Once plunged, the Espro P3’s double filter also slows the grounds from brewing by locking the grounds and a small amount of coffee at the bottom of the press. This portion of the brew continues extracting as long as it sits in the beaker, but it’s too thick and sludgy to pass through the filter. Meanwhile, your coffee sits on top of the filters, relatively separate from the grounds. So if you leave your coffee in the beaker for more than four minutes, the Espro P3 won’t spoil your brew as much as a normal press would.
Chambord is a true original – the classic French press Coffee maker designed in the fifties. And we still produce it with the same painstaking craftsmanship we used way back when with the original. The frame and lid, made of steel, undergo several Chrome Plating processes to obtain a durable shiny surface that will last for many years of intense use. The only difference in the production process since the fifties is our commitment to the highest standards of environmentally correct manufacturing, which is especially important during the Chrome Plating process. The black CHAMBORD polypropylene handle comes in a matte finish that not only gives a comfortable grip while serving but adds to the classic quality of the design. The French press system has always been the simplest and ultimate way of brewing an excellent cup of Coffee. Using fresh coarse ground beans with water between 92 and 96 degrees Celsius brings out the very best in all types of Coffee.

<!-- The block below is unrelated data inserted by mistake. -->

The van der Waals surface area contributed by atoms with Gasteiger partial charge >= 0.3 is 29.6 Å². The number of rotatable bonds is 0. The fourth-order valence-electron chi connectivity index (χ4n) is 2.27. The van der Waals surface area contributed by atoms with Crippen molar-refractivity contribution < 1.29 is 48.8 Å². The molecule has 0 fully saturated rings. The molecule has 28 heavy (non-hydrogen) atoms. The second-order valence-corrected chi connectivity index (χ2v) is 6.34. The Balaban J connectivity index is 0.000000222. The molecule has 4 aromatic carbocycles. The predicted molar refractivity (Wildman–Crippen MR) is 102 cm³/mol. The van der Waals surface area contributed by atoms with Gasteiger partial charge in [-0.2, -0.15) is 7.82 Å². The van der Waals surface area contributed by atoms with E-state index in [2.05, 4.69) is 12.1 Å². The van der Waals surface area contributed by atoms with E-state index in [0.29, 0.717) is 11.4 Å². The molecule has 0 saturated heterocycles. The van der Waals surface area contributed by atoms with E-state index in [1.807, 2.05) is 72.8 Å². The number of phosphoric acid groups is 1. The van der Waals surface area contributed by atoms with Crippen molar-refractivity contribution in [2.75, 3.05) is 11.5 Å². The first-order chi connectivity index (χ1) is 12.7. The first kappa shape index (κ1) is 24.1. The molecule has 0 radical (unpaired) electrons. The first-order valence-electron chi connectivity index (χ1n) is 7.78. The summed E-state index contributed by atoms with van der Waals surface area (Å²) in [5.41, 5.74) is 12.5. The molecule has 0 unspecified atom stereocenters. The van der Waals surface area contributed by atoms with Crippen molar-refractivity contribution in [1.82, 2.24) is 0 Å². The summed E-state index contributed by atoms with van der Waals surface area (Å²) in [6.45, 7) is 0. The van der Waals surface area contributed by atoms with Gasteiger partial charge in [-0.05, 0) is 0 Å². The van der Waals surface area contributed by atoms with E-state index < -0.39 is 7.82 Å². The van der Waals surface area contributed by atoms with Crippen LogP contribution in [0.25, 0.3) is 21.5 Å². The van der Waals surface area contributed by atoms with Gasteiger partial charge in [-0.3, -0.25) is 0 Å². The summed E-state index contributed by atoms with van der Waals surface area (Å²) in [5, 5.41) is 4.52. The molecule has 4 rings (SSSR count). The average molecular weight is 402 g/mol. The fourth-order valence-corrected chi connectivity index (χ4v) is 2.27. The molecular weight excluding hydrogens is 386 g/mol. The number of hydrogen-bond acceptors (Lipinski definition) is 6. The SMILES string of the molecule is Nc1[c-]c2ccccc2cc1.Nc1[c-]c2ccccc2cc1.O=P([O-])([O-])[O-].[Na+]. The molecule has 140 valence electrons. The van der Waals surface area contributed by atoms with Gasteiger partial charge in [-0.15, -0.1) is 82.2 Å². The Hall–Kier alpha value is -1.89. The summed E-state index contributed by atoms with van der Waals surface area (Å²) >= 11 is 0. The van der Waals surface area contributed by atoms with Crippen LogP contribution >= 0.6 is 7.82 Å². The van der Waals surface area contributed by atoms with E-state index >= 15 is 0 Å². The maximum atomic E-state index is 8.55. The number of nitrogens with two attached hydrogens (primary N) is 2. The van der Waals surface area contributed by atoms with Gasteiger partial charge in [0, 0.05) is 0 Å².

However, the glass carafe walls are thinner compared to the walls of carafes that come with more expensive models. Although the borosilicate wall tolerates heat stress well, it can chip or crack under mechanical stress. So, you should be careful when handling the carafe. You should also be careful when pouring coffee because the plastic lid loosely fits the mouth of the carafe.
When we refer to the ‘durability’ of a French press, we mostly talk about its capacity to withstand long-term usage without showcasing signs of mechanical damage. For this reason alone, you should perhaps stay clear of glass carafes because they tend to break during the cleaning process. You also have to look for a press that doesn’t allow fine grinds to clog the filter, which may be a bit harder to do unless you educate yourself on the matter. To be on the safe side, you should look for a press with a stainless steel carafe, preferably one that is double-insulated.
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This retained bit of liquid does make for a slightly gloppier clean-up, though, unless further effort is applied to strain the grounds before scooping them out into a kitchen compost bin. Another very slight hitch comes upon rinsing the cup-shaped interlocking components comprising the double filter system. There are a lot of tiny corners in the eight rectangular windows of mesh that make up each of the two filters, and because the micromesh is so effective, a residue of fines may cling stubbornly to the corners of the inner filter. It takes a bit of focus with a sponge to get every nook fully clean, and the plastic-and-mesh filter components feel fragile enough to suggest that extra care should be taken in this process. Espro sells replacement filters for $18.95, should a corner spring a leak.